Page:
Ellen G. White in Europe 1885-1887


Sabbathkeeping and the School Authorities

But the question of Sabbath observance was the one she took up on that second Sabbath she spent with the Christiania church. The problem was complicated by the fact that school attendance was required (but not compelled) on Sabbath. Some tried to justify sending their children to school on the basis that Christ said it was lawful to “do good” on the Sabbath day. But such an argument, she pointed out, proved too much, because under that defense even common labor would be acceptable—after all, wasn't a man doing good when he worked to support his family? EGWE 120.7

Instead, she urged that some arrangement be worked out with the school authorities. “If this fails, then their duty is plain, to obey God's requirements at whatever cost.”—Historical Sketches of the Foreign Missions of the Seventh-day Adventists, 216. She was not unaware that some Adventists in Central Europe had been fined and imprisoned for not sending their children to school on Sabbath. In one place, she revealed, when the authorities came to take the children to school the youngsters took their Bibles with them instead of the textbooks they usually carried, and spent the day studying God's Word. EGWE 121.1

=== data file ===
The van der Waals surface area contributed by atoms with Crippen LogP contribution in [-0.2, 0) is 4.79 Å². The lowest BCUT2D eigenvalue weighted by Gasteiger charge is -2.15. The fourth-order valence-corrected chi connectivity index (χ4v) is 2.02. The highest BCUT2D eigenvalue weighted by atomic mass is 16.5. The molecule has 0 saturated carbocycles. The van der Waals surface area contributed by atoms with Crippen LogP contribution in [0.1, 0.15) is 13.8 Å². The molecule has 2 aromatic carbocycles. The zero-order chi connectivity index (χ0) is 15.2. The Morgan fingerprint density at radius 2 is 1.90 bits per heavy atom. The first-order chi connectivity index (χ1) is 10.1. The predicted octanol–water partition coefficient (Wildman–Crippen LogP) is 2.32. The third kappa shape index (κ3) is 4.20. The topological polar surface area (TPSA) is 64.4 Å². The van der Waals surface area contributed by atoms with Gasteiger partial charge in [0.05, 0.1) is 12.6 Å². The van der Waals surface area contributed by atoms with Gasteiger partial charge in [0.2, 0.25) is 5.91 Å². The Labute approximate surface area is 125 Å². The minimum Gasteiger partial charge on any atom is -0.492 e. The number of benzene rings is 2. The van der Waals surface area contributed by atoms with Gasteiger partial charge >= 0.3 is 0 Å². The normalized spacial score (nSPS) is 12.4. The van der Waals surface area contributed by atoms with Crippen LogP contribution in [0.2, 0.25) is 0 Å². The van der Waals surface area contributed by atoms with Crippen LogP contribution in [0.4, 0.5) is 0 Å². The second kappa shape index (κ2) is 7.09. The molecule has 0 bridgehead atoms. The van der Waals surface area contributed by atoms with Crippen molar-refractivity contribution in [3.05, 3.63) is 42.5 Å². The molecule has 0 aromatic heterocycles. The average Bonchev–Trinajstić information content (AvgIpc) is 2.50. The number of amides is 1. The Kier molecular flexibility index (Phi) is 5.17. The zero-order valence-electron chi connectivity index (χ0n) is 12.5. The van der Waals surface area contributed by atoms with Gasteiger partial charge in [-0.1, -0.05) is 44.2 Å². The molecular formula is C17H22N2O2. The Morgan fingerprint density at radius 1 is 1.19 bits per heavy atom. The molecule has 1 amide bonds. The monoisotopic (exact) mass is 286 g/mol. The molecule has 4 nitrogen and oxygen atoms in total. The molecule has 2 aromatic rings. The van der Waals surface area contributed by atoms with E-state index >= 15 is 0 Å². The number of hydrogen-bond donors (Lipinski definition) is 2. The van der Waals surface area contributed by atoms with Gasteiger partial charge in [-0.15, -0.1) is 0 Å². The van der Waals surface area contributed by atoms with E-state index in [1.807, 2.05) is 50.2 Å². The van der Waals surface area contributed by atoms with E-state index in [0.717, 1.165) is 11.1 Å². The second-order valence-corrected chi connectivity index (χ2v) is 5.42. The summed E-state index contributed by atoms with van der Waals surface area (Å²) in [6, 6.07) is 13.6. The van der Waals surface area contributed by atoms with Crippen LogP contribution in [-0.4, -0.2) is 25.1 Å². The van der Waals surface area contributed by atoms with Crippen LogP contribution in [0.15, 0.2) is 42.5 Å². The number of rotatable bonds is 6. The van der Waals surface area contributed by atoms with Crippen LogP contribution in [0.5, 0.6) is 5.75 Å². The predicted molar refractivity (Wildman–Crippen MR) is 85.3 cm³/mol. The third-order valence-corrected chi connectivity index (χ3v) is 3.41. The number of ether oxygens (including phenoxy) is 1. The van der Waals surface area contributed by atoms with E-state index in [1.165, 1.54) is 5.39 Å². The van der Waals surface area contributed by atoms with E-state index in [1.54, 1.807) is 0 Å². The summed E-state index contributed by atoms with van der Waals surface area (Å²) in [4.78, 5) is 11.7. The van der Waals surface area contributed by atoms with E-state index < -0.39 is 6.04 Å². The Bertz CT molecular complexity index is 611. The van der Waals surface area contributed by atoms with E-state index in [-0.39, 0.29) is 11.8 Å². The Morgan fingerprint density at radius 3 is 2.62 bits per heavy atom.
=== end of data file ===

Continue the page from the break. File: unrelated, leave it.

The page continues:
Recounting in her diary that night what she had told the people, she wrote: EGWE 121.2

“There is in the Sabbath of the fourth commandment a test. It is God's test. It is no man-made test. This is to be the separating line to distinguish the loyal and the true,—him that serveth God from him that serveth Him not.... EGWE 121.3

“He has made precious promises to those who keep His Sabbath from polluting it. His infinite wisdom and power and love are engaged in our behalf. The heavenly host are registering our names as among the loyal and the true. It is safe always to be on the Lord's side.”—Manuscript 27, 1885. EGWE 121.4

Mrs. White knew she was speaking very plainly about a very serious problem, and at the close of her sermon, she “invited those to come forward who felt they were sinners, not in harmony with God, and who needed His converting power.” About fifty responded. Mrs. White came down in front of the pulpit and knelt there with the people. She prayed while Elder Matteson interpreted. When opportunity was given for testimonies, “quite a number confessed that they had about given up the truth and separated from God, and now wished to repent and come back with God's people.” Although the leaders attempted to close the meeting, it was impossible. Two and three people were on their feet at a time, waiting to give their testimony. Finally, the meeting drew to an end. It had lasted three hours. But Sister White wrote in her diary: “The work must go deeper yet.”—Ibid. EGWE 121.5